Go Beyond IQ Test Scores for Long-Term Success

Is IQ testing the best way to assess employees? There’s a time and a place to look beyond IQ testing to effectively asses your employees. An article from the Chief Learning Officer website suggests that high test scores may not point to the best, highest performing candidates. Author Ladan Nikravan notes that although there is a link between high IQ scores and job performance, it’s not the only signifier.

Using IQ test scores to identify the best candidate for a job creates an even wider gap between high- and low-scoring students. These scores do not necessarily identify top-performing candidates. There are numerous other indicators that an employee can have long-term success within an organization. What’s the missing link here?

The link between IQ and high performance might be explained by the greater range of developmental resources and thus career prospects given to those with high scores, according to “Why Do IQ Scores Predict Job Performance?”, a study published by the Netherlands’ Rotterdam School of Management, Erasmus University.

The study provides information that supports the notion that IQ testing for employees outside of the United States and Western Europe may not be the most useful predictors of job performance. When taking into account the resources that are available to candidates, there’s a wide array of resources that aren’t taken into consideration outside the Western world.

Research linking IQ to high performance is more prominent in North America and Western Europe. In these areas, intelligence and access to resources are tied. In Eastern and Middle Eastern Asian countries, those resources Western countries have deemed critical for success are often nonexistent.

In some countries, children are IQ-tested at early ages. If they score well, they are set on a college-preparatory course and will have access to universities and masters programs. However, scoring poorly means that the child’s life is set on a different path that does not offer access to the same resources. In some Asian countries, IQ tests are not associated with long-term job performance. “We think these results can be explained by recognizing that the association between IQ and performance is something that societies help create by how they allocate opportunities,” Will Felps, co-author of the study noted.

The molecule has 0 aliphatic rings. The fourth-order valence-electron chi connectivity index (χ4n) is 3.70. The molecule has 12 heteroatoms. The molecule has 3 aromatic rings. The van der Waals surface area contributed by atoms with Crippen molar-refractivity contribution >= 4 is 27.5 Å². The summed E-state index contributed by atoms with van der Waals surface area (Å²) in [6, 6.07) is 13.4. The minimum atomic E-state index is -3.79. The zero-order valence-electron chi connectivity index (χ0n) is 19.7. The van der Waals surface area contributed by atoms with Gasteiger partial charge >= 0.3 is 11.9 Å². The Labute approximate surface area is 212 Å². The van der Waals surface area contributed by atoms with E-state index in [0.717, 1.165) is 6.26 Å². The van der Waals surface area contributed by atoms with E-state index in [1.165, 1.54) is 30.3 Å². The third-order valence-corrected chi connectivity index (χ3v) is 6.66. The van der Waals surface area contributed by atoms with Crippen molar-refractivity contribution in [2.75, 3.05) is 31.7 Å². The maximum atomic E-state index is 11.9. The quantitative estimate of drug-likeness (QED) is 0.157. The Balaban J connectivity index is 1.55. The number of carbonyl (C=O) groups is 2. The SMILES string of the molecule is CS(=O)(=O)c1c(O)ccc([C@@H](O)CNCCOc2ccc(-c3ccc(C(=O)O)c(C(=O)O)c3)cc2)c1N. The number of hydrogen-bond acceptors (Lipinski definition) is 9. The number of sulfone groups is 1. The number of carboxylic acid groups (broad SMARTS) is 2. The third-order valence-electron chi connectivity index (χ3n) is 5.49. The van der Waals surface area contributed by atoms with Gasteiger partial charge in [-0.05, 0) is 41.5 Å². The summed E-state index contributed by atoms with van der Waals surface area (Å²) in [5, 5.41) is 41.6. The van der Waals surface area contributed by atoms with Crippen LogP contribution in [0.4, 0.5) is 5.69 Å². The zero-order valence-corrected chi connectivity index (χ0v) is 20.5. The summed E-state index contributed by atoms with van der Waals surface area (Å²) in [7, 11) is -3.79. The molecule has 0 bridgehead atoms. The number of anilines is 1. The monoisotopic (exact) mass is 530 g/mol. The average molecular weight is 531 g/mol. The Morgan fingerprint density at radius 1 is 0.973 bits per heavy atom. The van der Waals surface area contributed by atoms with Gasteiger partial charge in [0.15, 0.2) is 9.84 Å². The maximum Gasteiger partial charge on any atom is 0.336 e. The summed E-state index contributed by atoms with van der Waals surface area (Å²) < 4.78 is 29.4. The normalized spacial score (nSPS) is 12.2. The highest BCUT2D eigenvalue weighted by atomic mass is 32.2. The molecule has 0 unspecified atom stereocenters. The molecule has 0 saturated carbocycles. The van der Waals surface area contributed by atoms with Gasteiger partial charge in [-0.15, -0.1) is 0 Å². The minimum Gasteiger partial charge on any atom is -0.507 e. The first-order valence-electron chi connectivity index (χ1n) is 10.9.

The real question here is to what extent is the performance of high-IQ individuals a result of cognitive ability and to what extent is it a result of the resources available to them? Darleen DeRosa, a managing partner of OnPoint Consulting and author of Virtual Team Success, says that smart hiring and promoting goes beyond static test scores.

“A best practice method to hiring is using multiple pieces of data when selecting employees. You must interview the person, use personality tests and check their references,” DeRosa said. “Using multiple pieces of data rather than simply IQ test results will give a company much better confidence and validity in terms of predicting performance and future potential.”

IQ test scores cannot provide evidence that a candidate will have the personal background that your organization needs. Nor can these scores guarantee that a candidate will match your organization’s culture. These things are crucial to the overall success of not only the employee, but the organization as well. There are many other things to look for when considering a candidate than just test scores. To learn more about how to effectively utilize test scores when hiring a new employee, click here for the full article.

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